Peccei–Quinn theory

In particle physics, the Peccei–Quinn theory is the best known proposal for the resolution of the strong CP problem. It was formulated by Roberto Peccei and Helen Quinn. The theory proposes that the QCD Lagrangian be extended with a CP-violating term known as the θ parameter. Because experiments have never measured a value for θ, its value must be small or zero.

Peccei–Quinn theory predicts that the θ parameter is explained by a dynamic field, rather than a constant value. Because quantum fields produce particles, Peccei–Quinn theory predicts the existence of a new particle, the axion. The potential which this field carries causes it to have a value which naturally cancels, making the θ parameter effectively zero.

Peccei–Quinn symmetry is a possible additional ingredient—a global U(1) symmetry under which a complex scalar field is charged. This symmetry is spontaneously broken by the VEV obtained by this scalar field, and the axion is the massless goldstone boson of this symmetry breaking. If the symmetry is a gauge symmetry then the axion is "eaten up" by the gauge boson, meaning that the gauge boson becomes massive and the axion does not exist anymore as a physical degree of freedom (see Higgs mechanism). This is phenomenologically desirable because it leaves no massless particles, which are indeed not seen experimentally.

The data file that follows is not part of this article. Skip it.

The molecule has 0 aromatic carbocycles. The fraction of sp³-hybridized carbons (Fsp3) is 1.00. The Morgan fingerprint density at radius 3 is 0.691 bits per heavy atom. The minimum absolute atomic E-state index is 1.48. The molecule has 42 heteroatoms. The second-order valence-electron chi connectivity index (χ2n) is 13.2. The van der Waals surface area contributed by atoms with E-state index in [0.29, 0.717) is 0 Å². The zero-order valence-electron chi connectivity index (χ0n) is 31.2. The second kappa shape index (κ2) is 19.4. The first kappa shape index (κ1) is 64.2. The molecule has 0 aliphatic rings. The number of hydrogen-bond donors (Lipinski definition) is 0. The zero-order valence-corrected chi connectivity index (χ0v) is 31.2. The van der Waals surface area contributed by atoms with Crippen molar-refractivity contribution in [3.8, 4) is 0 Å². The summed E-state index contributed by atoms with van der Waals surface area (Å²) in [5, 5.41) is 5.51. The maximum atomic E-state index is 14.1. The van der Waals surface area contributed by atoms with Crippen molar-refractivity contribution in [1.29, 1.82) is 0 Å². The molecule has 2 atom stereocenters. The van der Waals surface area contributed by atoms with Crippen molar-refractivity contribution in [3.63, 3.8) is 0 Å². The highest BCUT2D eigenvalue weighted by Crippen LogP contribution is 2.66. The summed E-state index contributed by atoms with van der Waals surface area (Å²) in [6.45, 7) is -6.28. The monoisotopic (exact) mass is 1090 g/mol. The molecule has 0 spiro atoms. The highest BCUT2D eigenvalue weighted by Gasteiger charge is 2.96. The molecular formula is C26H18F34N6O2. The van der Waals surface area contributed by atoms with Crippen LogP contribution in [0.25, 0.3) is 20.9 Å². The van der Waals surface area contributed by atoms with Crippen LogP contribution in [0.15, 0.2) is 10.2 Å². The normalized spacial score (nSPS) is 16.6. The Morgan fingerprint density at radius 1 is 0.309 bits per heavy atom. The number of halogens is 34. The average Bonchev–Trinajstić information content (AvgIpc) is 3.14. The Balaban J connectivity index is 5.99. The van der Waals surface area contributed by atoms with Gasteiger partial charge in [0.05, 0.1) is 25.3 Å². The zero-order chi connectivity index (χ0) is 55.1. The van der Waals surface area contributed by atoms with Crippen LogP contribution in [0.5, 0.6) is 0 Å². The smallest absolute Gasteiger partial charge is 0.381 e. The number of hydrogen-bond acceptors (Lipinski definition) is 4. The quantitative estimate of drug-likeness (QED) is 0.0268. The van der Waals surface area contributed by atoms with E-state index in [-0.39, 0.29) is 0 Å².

This Peccei–Quinn symmetry can't possibly be exact because it is anomalously broken by QCD instantons. If there were a compensating term canceling the QCD anomaly breaking term, the axion becomes an exactly massless Goldstone boson and θ is no longer fixed. The effective potential for the axion is the sum of the potential above the QCD scale with the potential term induced by nonperturbative QCD effects. If the axion is fundamental, or emerges at a scale far higher than the QCD scale, the dimension 5 axion coupling term $a \mathrm{Tr}[ F \wedge F ]$ is suppressed by $1/\Lambda$ where $\Lambda$ is the scale where the axion appears. Because of this, in order for θ to be so small at the minimum of the effective potential, the bare potential has to be many orders of magnitude smaller than the instanton induced potential, compounded by the $\Lambda$ factor. This requires quite a bit of adjusting for an approximate global symmetry, for which there is no current explanation.